Trinity High transgender high school wrestler makes state championship, causing rules controversy

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EULESS — The ongoing debate over transgender policies has moved from the bathroom to the wrestling mat.

17-year-old Mack Beggs, a wrestler for Trinity High School, won his regional competition on Friday, placing him in this weekend’s state championship — in the girls division.

Beggs is almost two years into a female-to-male transition.  Because he’s listed as female on his birth certificate, the UIL rulebook won’t let Mack wrestle boys.  So, he’s been competing – and winning – against girls all season.

Parents of his opponents, naturally, think it’s unfair that someone who’s been taking testosterone for over a year is allowed to wrestle their girls, even if it’s doctor-prescribed and therefore allowed under the rules.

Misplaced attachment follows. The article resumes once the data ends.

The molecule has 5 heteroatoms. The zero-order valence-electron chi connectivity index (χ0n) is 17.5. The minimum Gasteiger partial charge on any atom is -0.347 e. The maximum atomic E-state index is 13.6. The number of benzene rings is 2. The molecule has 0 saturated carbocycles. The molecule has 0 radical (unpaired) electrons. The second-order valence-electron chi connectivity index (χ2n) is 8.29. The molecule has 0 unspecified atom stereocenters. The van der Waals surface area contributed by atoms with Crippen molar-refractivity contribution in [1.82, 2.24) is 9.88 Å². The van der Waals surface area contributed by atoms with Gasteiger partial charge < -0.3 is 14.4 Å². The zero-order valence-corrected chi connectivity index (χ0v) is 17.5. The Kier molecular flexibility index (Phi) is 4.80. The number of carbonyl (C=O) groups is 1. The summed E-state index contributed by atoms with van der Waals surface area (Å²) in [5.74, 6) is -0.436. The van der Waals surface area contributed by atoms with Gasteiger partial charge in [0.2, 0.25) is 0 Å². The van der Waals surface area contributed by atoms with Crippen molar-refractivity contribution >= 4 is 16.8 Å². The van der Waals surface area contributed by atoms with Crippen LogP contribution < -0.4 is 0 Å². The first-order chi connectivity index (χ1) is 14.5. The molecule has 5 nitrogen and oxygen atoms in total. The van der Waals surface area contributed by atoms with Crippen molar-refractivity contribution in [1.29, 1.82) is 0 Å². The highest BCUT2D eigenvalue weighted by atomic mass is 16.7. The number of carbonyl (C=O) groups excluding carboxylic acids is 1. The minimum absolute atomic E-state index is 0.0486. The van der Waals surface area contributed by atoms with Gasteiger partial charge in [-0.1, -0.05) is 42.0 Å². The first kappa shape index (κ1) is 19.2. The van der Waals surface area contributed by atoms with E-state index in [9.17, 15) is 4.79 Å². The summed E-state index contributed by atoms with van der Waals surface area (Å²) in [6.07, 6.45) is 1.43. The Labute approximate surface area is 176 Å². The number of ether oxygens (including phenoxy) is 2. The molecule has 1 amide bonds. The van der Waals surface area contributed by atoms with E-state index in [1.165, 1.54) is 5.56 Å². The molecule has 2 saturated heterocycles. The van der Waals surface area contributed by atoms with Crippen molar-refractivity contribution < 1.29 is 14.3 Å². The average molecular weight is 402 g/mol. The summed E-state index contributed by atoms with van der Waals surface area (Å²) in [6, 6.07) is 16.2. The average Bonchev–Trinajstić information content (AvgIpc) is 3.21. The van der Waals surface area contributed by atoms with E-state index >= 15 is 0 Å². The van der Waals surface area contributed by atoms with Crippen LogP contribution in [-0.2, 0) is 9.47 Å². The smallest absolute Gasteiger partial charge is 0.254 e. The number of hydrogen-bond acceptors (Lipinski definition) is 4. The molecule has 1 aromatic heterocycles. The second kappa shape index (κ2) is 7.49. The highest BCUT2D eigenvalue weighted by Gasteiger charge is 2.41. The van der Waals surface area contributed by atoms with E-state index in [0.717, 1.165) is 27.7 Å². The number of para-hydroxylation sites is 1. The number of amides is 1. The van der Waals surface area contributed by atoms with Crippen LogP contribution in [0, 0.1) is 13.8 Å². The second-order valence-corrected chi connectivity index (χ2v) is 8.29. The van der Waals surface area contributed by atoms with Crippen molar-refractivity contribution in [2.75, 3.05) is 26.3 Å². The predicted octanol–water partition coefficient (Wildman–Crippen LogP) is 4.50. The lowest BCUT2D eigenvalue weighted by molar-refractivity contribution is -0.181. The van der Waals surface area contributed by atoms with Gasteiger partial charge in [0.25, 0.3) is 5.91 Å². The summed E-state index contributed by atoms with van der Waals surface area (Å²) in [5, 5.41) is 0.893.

Earlier this month, parents filed a lawsuit demanding the UIL place Mack in the boys’ division, despite his birth certificate.

The lawyer behind the suit says Mack’s a “great kid” and isn’t trying to cheat, and that it’s too late to change this year’s results.  But he says the rules for next season should be more fair to everyone, including Beggs, who currently can’t wrestle the boys because of his birth certificate, and may soon not be allowed to wrestle the girls because of his transition meds.

Finnigan Jones, a transgender man himself and a trans rights advocate, agrees that this situation highlights the need for more inclusive rules.

“This is the UIL’s problem to fix,” Jones said.  “You’re gonna start having lawsuits because we do have transgender kids in schools who compete in sports.”

It sounds like it’ll soon be up to the States to work out policies on both sports and the bathroom debate.  Word out of Washington is that the White House will be rolling back Obama-era guidelines for dealing with transgender students.

“We don’t want special treatment,” said Jones.  “I think if we actually sit down and look at the rules, and come up with some mid-point solutions, we can make it a safe environment, and an educational environment for everyone.”

If not, Mack Beggs may not be the only one wrestling with this sticky situation.

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